Western Carolina University’s summer commencement ceremony scheduled for Aug. 7 has been suspended in preparation for projected cuts in state-appropriated funding for the 2009-10 fiscal year.
The temporary discontinuation of the smallest of the university’s three annual commencement exercises is among cost-cutting measures designed to produce efficiencies and trim expenses while preserving mission-critical services and protecting faculty and staff positions during the ongoing economic downturn, WCU Chancellor John Bardo said.
About 350 candidates for degrees took part in last year’s August commencement event. The number of participants ballooned to about 700 in December and approximately 1,150 in May.
“We certainly understand that this step will affect a number of our students and their families,” Bardo said. “This decision in no way diminishes the hard work, the determination, and the hours of study that have enabled these students to complete their degree requirements. It simply is a sign of our turbulent economic times.”
The decision, recommended by the university’s commencement committee and endorsed by the Student Government Association, comes after serious discussions and with considerable input from all campus constituencies, he said. The move will not affect spring commencement ceremonies, set for May 8-9, or fall exercises, to be held Dec. 19. “Although we will be unable to hold a ceremony this August, those students who complete their degree requirements this summer certainly will be graduates of the university,” Bardo said. “They will receive their diplomas as they normally would, and we invite them to return to campus to participate in our December ceremony.”
Regardless of the number of participants in the ceremony – and the size of the audience on hand to watch – the expense of mounting such events remains fairly constant, said Fred Hinson, senior associate vice chancellor for academic affairs and chair of the commencement committee.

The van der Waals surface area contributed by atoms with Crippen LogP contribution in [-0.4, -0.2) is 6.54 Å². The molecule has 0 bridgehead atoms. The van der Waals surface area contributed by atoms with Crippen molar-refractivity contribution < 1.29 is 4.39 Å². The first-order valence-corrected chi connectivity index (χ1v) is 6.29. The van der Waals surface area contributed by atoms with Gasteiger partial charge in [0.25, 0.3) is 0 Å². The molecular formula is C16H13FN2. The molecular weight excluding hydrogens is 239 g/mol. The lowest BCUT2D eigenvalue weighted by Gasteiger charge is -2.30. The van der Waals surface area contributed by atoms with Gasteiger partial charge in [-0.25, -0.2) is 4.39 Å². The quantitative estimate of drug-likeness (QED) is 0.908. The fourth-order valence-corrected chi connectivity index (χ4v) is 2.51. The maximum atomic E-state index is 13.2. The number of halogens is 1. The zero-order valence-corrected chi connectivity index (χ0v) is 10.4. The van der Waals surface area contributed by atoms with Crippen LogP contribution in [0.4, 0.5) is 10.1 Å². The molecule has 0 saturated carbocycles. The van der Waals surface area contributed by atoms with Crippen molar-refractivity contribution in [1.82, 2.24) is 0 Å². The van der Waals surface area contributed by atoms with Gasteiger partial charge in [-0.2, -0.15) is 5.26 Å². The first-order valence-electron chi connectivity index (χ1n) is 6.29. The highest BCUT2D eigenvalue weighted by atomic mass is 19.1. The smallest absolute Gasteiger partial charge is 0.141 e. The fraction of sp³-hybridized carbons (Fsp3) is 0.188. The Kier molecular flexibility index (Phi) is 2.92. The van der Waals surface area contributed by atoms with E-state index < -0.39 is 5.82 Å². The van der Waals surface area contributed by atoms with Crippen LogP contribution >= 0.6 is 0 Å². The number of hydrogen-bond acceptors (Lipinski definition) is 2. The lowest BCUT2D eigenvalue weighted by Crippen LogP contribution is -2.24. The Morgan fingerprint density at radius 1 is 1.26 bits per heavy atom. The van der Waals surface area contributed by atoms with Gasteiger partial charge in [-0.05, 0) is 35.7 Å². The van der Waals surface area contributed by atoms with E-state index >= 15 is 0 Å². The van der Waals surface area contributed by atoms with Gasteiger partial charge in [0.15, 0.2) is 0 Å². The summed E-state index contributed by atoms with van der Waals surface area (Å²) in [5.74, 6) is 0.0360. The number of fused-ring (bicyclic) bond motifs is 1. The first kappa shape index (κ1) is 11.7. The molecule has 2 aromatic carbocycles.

“There are costs incurred in staffing the event, setting up and taking down the stage, providing traffic and parking control, and printing the programs,” Hinson said.
In addition to considering the relatively small size of the summer ceremony, university administrators also took into account the fact that reductions in the work force and employee furloughs may affect the number of employees available to do the work necessary to stage the event. Furloughs, if approved by the General Assembly as a way to deal with the budget situation, would probably occur during the summer months, when fewer students are on campus, Bardo said.
Temporary suspension of the summer commencement ceremony is one of several steps Western Carolina is taking to deal with the budget crisis. All University of North Carolina campuses and all state agencies already have experienced significant appropriation reversions during the current fiscal year. Along with all other UNC system campuses, WCU is developing plans to address possible budget reductions of 3 percent, 5 percent and 7 percent in permanent state funding for the 2009-10 fiscal year. WCU administrators also are developing a budget reduction scenario of 8 percent, in case economic conditions continue to worsen.
Officials at Western Carolina are attempting to find ways to reduce costs while having a minimal impact on faculty, staff and services to students, Bardo said. “We are determined to maintain the long-established quality of a Western Carolina education,” he said.
In addition to the temporary suspension of summer commencement, other steps taken to trim expenses and improve efficiencies include a freeze on hiring for most campus positions, reorganization of some university offices, postponement of a Chancellor’s Speaker Series event, cancellation of an annual holiday gathering, restrictions on travel and purchases, and transformation of a printed faculty-staff newsletter into an online publication.